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Sri Ramana Para Vidya Upanishad - II

Sri Ramana Para Vidya Upanishad - II

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Published by: deepaksubsmani@yahoo.com on Dec 10, 2008
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07/02/2013

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 It is next shown that engaging in these enquiries postpones the main thing, the quest of the real Self, which is the principal thing to be engaged in.
322 Enquiring into unrealities, taking them to be real, leads to forgetting the real [Self].And there is no death other than this forgetting, because in this way the Self isalmost lost to the seeker.
The urgency of seeking the Self is next pointed out.
333 If the aspirant knows the Self in this [very] life, then and only then, for him the realis real. If in this life he fails to know the Self, for him the real [Self] remainsconcealed by the unreal.334 Therefore the aspirant, being firmly convinced that space and time are unreal,should give up the whole world and seek to know the substratum, the Self, throughthe quest of his own true nature.
The next topic dealt with is the duality of free will and fate.
335 Only he that thinks ‘I am the doer of actions and the recipient of the fruits of actions’ takes the distinction between the intellect [will] and fate as real. But theSelf is neither the doer nor the recipient of the fruits of actions.336 When the fruit of action is pleasant, man thinks that will is stronger than fate. Butwhen the fruit of action is otherwise, he thinks that fate is stronger.
That this difference is unreal is then shown.
337 Fate is only action done before, and all action is done by the will. Hence the pair of will and fate is only unreal. How can their antagonism be real?338 Since the root of [both] will and fate is the ego, this pair will cease to appear whenthe ego dies in the pursuit of the quest of the real Self. [Hence,] the sage is notaware of the distinction between free will and fate.339 The sage, who is mind-free and hence free from attachments, and without a[personal] will, does not become a doer of actions, nor does he reap the fruits of actions. Therefore, he is not aware of the distinction between free will and fate.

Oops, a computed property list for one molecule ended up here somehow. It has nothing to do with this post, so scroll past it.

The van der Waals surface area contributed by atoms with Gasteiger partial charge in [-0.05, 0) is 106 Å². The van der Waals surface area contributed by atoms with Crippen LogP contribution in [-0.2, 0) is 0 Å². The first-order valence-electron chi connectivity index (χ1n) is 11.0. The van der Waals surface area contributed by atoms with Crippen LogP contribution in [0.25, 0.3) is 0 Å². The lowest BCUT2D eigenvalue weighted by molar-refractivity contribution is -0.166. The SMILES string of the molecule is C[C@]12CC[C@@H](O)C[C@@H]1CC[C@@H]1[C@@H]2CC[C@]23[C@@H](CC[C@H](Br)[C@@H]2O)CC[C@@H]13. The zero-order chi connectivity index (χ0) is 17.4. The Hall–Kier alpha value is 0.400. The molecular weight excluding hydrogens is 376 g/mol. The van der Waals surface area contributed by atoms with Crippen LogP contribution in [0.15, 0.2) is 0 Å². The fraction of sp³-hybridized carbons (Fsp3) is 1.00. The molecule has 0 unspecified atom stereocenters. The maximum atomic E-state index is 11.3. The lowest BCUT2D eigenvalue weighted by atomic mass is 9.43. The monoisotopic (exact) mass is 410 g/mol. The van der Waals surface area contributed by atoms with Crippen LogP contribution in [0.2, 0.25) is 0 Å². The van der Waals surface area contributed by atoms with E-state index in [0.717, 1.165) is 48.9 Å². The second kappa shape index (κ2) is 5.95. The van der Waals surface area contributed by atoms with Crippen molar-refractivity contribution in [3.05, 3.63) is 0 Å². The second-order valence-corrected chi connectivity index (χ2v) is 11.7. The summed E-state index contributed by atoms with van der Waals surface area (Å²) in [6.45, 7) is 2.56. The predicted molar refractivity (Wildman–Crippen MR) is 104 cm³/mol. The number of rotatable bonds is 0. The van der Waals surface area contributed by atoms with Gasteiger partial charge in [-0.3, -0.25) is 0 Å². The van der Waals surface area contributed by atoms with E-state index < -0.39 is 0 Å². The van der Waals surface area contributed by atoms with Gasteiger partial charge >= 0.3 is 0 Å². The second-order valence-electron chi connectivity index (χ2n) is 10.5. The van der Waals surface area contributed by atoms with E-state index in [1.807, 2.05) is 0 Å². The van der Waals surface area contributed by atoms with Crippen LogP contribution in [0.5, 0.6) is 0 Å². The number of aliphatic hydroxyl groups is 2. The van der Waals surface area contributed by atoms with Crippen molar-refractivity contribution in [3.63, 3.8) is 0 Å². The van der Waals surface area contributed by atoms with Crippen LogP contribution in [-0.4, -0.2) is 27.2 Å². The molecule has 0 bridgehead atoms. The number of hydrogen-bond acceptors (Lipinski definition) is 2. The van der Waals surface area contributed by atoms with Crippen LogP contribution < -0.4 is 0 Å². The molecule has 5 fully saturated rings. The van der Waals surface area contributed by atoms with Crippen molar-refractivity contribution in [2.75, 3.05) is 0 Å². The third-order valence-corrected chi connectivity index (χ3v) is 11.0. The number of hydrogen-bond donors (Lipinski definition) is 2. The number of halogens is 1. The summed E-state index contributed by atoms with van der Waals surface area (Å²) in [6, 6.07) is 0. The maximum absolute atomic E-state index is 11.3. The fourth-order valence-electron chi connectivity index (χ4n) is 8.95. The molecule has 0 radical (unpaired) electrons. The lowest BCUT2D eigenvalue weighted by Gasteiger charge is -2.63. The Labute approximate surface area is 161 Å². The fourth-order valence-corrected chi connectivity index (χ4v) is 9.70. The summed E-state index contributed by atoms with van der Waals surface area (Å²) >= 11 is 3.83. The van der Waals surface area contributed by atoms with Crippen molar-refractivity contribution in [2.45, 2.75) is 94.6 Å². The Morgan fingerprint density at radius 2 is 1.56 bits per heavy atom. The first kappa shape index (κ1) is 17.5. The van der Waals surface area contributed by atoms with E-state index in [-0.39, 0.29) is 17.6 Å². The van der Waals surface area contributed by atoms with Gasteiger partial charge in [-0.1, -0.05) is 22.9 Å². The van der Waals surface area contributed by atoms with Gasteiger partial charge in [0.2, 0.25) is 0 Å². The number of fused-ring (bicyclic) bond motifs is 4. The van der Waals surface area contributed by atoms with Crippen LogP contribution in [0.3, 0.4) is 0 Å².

340 Even in the case of an ignorant one, the real Self is ever enlightened, and hencedoes not engage in actions, nor suffer delusion. But in its presence the intellectbecomes endowed with consciousness and is active according to the qualities thatdominate it.
This is important. The real Self remains unaffected, being ever-free. It is only themind (or intellect) that is ignorant and bound.
1
 
 341 Therefore the aspirant must cease from thoughts of the worldly life and strive tobecome aware of the truth of the Self, which is the same as
 Brahman
, by means of the quest of that Self.
Then the truth about the individual soul, which is called the
 jiva
 , is discussed.
342 It is in the seer of the world, called the
 jiva